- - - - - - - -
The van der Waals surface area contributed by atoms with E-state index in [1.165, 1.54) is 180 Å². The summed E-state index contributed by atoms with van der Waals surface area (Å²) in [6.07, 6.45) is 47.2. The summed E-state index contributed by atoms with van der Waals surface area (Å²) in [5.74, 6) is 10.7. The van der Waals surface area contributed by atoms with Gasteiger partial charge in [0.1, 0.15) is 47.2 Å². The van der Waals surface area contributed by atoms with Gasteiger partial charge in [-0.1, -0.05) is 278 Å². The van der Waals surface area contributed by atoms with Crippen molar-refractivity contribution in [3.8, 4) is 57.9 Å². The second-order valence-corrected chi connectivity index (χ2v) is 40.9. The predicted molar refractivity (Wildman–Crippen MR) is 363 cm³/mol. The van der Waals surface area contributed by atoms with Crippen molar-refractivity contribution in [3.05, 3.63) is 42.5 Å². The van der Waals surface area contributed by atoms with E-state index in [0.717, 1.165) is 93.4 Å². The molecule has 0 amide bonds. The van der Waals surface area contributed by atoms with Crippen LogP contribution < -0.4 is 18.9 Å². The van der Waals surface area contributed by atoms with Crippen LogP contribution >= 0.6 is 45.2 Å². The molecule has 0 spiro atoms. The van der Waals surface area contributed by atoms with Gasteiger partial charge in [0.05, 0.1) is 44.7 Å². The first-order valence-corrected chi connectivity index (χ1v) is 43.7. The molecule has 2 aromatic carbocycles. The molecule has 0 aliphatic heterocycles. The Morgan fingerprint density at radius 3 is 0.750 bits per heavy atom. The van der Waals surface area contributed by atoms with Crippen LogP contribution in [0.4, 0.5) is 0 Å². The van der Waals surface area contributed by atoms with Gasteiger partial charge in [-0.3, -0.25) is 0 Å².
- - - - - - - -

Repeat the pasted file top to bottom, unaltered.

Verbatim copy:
The van der Waals surface area contributed by atoms with E-state index in [1.165, 1.54) is 180 Å². The summed E-state index contributed by atoms with van der Waals surface area (Å²) in [6.07, 6.45) is 47.2. The summed E-state index contributed by atoms with van der Waals surface area (Å²) in [5.74, 6) is 10.7. The van der Waals surface area contributed by atoms with Gasteiger partial charge in [0.1, 0.15) is 47.2 Å². The van der Waals surface area contributed by atoms with Gasteiger partial charge in [-0.1, -0.05) is 278 Å². The van der Waals surface area contributed by atoms with Crippen molar-refractivity contribution in [3.8, 4) is 57.9 Å². The second-order valence-corrected chi connectivity index (χ2v) is 40.9. The predicted molar refractivity (Wildman–Crippen MR) is 363 cm³/mol. The van der Waals surface area contributed by atoms with Crippen molar-refractivity contribution in [3.05, 3.63) is 42.5 Å². The van der Waals surface area contributed by atoms with E-state index in [0.717, 1.165) is 93.4 Å². The molecule has 0 amide bonds. The van der Waals surface area contributed by atoms with Crippen LogP contribution < -0.4 is 18.9 Å². The van der Waals surface area contributed by atoms with Crippen LogP contribution >= 0.6 is 45.2 Å². The molecule has 0 spiro atoms. The van der Waals surface area contributed by atoms with Gasteiger partial charge in [0.05, 0.1) is 44.7 Å². The first-order valence-corrected chi connectivity index (χ1v) is 43.7. The molecule has 2 aromatic carbocycles. The molecule has 0 aliphatic heterocycles. The Morgan fingerprint density at radius 3 is 0.750 bits per heavy atom. The van der Waals surface area contributed by atoms with Crippen LogP contribution in [0.4, 0.5) is 0 Å². The van der Waals surface area contributed by atoms with Gasteiger partial charge in [-0.3, -0.25) is 0 Å².